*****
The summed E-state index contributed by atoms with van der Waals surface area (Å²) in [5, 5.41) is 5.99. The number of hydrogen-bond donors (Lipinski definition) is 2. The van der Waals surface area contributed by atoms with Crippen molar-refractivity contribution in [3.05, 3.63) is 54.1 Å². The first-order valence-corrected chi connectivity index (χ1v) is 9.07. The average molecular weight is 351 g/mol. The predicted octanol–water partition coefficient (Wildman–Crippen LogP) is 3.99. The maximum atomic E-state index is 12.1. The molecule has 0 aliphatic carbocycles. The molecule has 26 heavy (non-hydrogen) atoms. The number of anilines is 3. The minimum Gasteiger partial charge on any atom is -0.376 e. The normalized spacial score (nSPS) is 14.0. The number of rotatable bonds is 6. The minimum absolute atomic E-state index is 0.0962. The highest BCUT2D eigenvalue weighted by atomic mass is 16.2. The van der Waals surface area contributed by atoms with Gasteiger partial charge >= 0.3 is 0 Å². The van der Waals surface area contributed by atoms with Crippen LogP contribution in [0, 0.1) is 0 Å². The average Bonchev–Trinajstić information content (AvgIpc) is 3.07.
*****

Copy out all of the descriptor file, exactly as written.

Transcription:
The summed E-state index contributed by atoms with van der Waals surface area (Å²) in [5, 5.41) is 5.99. The number of hydrogen-bond donors (Lipinski definition) is 2. The van der Waals surface area contributed by atoms with Crippen molar-refractivity contribution in [3.05, 3.63) is 54.1 Å². The first-order valence-corrected chi connectivity index (χ1v) is 9.07. The average molecular weight is 351 g/mol. The predicted octanol–water partition coefficient (Wildman–Crippen LogP) is 3.99. The maximum atomic E-state index is 12.1. The molecule has 0 aliphatic carbocycles. The molecule has 26 heavy (non-hydrogen) atoms. The number of anilines is 3. The minimum Gasteiger partial charge on any atom is -0.376 e. The normalized spacial score (nSPS) is 14.0. The number of rotatable bonds is 6. The minimum absolute atomic E-state index is 0.0962. The highest BCUT2D eigenvalue weighted by atomic mass is 16.2. The van der Waals surface area contributed by atoms with Gasteiger partial charge >= 0.3 is 0 Å². The van der Waals surface area contributed by atoms with Crippen LogP contribution in [0, 0.1) is 0 Å². The average Bonchev–Trinajstić information content (AvgIpc) is 3.07.